Audi has been a staple in the motorsport world since the start of the 1900s, when motorsport was refining itself into the sport we all know and love today. Since 1906, Audi’s could be found racing in different categories and under different banners, bringing mountains of success to the four-ringed brand. But the story of Audi’s racing heritage really begins in 1978, with the Audi quattro dashing onto the scenes and really showing the manufacturer meant business.
In 1969, Auto Union – an amalgamation of four German automobile manufacturers founded in 1932 – and NSU – German manufacturer of automobiles, motorcycles and pedal cycles founded in 1873 – were acquired by the Volkswagen Group and merged to create the Audi brand that we know and love today. This moment marked the start of Audi Motorsport, rich with the successes of their predecessors Auto Union and NSU, but ready to start taking victories in their own rights.
The Audi quattro was a car like no other, a defining moment that the German brand was serious about racing under the Audi banner and were not taking part for a gimmick. With the merger came the establishment of the Audi Sport department that would run and manage all motorsport commitments for the brand. It took the team three years to prepare, but it was three years well spent. On debut, the Audi quattro took to the Monte Carlo Rally, 1981, and driver Hannu Mikkola managed to overtake Lancia Stratos, a driver who has started the first stage a minute ahead of Mikkola. But it was the second race of the World Rally Championship that showed just how competitive the quattro was when Mikkola took the marques first Rally victory at the Swedish Rally.
1981 was a historic year for Audi Sport in rallying; Mikkola finished their first championship third with second driver Michele Mouton taking eighth in the overall standings and becoming the first woman to ever win a rally at the Rallye Sanremo. The team finished fifth in the overall manufacturer standings with three rally victories and four podium appearances, already with their eyes set on the top step.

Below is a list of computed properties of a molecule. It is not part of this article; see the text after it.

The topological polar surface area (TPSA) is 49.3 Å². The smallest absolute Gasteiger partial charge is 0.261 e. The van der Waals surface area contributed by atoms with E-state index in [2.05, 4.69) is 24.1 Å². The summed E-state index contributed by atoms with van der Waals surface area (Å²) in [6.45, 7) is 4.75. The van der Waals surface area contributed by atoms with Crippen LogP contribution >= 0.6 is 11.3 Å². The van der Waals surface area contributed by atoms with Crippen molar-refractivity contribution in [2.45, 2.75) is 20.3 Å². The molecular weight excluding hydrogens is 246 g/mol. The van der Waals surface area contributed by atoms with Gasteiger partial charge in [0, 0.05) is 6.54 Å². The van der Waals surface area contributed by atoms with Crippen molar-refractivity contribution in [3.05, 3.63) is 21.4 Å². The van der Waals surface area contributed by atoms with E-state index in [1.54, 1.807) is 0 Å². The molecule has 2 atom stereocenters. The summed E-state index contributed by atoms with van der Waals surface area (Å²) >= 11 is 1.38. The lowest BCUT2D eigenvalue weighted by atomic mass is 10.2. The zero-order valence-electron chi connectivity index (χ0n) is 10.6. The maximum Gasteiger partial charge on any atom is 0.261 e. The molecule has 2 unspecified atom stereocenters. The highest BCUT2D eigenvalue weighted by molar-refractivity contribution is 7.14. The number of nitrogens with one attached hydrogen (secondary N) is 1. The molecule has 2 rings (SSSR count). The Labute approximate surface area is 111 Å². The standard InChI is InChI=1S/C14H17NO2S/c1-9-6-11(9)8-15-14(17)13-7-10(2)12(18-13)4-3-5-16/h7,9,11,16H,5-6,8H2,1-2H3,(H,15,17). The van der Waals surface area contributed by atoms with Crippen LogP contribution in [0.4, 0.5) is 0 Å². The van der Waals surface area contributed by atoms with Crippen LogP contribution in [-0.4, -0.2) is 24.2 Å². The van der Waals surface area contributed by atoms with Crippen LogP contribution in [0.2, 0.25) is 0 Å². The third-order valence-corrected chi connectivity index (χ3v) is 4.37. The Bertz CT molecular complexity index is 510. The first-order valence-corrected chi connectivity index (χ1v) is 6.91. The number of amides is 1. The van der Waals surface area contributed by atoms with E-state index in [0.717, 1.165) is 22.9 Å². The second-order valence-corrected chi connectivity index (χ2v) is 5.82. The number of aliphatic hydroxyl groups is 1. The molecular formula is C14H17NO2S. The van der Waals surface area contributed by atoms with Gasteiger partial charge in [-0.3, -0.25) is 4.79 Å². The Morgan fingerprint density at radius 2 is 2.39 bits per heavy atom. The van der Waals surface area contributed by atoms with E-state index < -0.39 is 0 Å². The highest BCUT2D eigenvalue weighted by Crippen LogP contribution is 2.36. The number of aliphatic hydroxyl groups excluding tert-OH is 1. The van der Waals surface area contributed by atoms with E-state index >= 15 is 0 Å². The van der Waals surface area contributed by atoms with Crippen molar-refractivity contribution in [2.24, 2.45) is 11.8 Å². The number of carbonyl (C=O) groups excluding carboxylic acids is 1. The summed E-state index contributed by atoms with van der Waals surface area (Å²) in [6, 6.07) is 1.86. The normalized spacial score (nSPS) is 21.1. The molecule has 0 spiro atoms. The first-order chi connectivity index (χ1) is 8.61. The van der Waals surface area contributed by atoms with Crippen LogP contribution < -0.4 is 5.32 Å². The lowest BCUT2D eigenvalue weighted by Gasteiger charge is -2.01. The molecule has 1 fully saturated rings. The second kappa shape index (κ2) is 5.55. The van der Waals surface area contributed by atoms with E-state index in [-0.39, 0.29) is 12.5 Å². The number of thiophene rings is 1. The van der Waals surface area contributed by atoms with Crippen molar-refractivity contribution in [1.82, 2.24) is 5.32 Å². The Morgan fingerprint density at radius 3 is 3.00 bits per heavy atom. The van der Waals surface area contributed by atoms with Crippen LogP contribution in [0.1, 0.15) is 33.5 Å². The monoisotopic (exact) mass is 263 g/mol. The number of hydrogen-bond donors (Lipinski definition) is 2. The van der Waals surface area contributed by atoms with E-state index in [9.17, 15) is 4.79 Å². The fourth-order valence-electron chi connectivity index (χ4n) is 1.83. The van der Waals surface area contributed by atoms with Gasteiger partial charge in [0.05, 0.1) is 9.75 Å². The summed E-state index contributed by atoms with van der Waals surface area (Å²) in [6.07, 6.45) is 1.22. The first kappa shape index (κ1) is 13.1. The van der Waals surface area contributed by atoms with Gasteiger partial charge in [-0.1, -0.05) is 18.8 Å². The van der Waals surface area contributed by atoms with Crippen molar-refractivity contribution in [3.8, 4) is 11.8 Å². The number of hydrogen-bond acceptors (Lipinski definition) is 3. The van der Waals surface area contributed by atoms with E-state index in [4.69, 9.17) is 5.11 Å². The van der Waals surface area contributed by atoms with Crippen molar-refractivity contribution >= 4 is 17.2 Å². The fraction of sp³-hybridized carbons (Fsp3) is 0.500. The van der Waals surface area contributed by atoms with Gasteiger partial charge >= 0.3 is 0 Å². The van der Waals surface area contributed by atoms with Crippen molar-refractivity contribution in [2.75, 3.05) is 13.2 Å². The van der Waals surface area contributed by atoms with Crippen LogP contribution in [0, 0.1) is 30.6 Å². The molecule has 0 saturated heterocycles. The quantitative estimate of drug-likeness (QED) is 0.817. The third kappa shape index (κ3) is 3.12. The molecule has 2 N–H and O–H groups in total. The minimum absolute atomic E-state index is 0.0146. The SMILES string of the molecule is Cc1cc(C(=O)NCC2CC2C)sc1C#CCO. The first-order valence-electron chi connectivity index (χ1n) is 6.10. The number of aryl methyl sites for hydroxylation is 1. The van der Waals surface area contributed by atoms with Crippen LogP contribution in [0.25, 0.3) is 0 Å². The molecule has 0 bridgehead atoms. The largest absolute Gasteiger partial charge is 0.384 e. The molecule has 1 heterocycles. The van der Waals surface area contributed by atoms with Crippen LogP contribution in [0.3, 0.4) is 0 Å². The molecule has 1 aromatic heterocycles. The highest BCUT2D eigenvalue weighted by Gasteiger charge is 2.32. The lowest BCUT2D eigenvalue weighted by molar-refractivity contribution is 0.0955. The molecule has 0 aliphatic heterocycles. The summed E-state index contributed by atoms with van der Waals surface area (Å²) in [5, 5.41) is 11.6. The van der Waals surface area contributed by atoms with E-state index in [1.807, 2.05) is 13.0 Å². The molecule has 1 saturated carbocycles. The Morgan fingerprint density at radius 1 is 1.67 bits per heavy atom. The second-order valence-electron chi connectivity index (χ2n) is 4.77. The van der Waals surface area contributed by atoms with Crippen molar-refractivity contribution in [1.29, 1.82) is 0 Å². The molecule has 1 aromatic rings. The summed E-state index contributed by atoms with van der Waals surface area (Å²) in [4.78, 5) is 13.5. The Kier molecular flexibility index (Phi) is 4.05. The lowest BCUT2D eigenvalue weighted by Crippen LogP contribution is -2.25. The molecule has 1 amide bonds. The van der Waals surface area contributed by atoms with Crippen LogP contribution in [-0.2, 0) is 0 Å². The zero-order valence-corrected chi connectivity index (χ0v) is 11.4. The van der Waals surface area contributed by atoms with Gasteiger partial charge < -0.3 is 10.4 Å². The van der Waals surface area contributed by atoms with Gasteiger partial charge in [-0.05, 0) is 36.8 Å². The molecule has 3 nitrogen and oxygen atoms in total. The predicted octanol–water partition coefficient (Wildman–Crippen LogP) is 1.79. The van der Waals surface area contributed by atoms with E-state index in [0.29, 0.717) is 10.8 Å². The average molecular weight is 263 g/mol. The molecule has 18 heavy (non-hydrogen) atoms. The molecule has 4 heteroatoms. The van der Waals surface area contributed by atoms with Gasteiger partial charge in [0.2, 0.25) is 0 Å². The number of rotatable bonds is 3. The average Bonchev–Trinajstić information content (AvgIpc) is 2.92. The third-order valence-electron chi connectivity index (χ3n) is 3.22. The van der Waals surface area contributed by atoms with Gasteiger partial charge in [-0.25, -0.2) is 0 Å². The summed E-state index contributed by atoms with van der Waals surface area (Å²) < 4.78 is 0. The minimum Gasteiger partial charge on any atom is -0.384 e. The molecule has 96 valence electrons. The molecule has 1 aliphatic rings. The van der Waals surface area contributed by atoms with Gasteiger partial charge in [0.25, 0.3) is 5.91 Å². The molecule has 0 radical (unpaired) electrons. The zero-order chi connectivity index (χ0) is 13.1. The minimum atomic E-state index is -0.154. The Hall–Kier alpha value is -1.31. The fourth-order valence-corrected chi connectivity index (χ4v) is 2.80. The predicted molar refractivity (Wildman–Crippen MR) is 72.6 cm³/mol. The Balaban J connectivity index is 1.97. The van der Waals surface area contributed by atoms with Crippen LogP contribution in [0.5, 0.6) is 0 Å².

1982 brought joy and heartbreak to the Audi Sport rally programme, with the elation of securing their first Manufacturers’ Rally Championship but narrowly missing out on the Drivers’ title with Mouton. Mouton secured three rally victories throughout the season, but bad luck struck in the penultimate rally of the year, causing her to lose a minute to her championship rival due to repairs and lost the Drivers’ Championship by 12 points. It was the emerging of success for Audi, however, for in comparison to their three wins and four podium appearances from one year earlier, they finished the 1982 season as Manufacturer Champions by 12 points, with seven victories and 12 podium appearances.
The next two years of rallying brought more successes to the German marque, with 1983 delivering their first Drivers’ Championship for Mikkola and 1984 seeing them once again take first place in the Manufacturers’ Championship. Within the space of four years, Audi had entered the rallying fray and shown they were not only capable of building a competitive racing machine but a dominant one. The quattro still remains to this day one of Audi’s most successful race cars, and became the foundation of their further racing developments.
By 1986, 23 World Championship Rallies had been won by Audi quattros, with four titles secured for drivers and the team. Audi had also moved to the USA to take on the Pike Peaks hill climb which they successful won three times in a row, snatching a record time of sub 11 minutes in the hands of Walter Rohrl. With all these successes in their pocket, the German marque turned its sights to circuit racing, and developed the Audi 200 quattro in 1988 to take part in the Trans-Am Series. They continued to develop their circuit-racing car, turning their attention to this new vein of racing, moving through the Audi 90 quattro IMSA-GTO in 1989 to land on the Audi V8 quattro in 1990. The DTM era for Audi started in 1990 where, just as they had in rallying, they started as they intended to go on, securing two championship titles in their first two years with the new V8.
Successes came fast and thick for Audi during the 90s, with the Audi A4 coming as a dominant force in the Super Touring Car competition for production-based cars. It took two championship titles in 1990/91, following this up with victories of the same championship in seven different countries during 1996. This successes paved the way for Audi to climb the sportscar ladder, establishing themselves as a team that came into new championships with news cars and a taste for champagne, more often than not fighting for wins during their first year of a new discipline.
Come back to TheCheckeredFlag tomorrow for our second instalment of The Audi Story: The Dominant 2000s.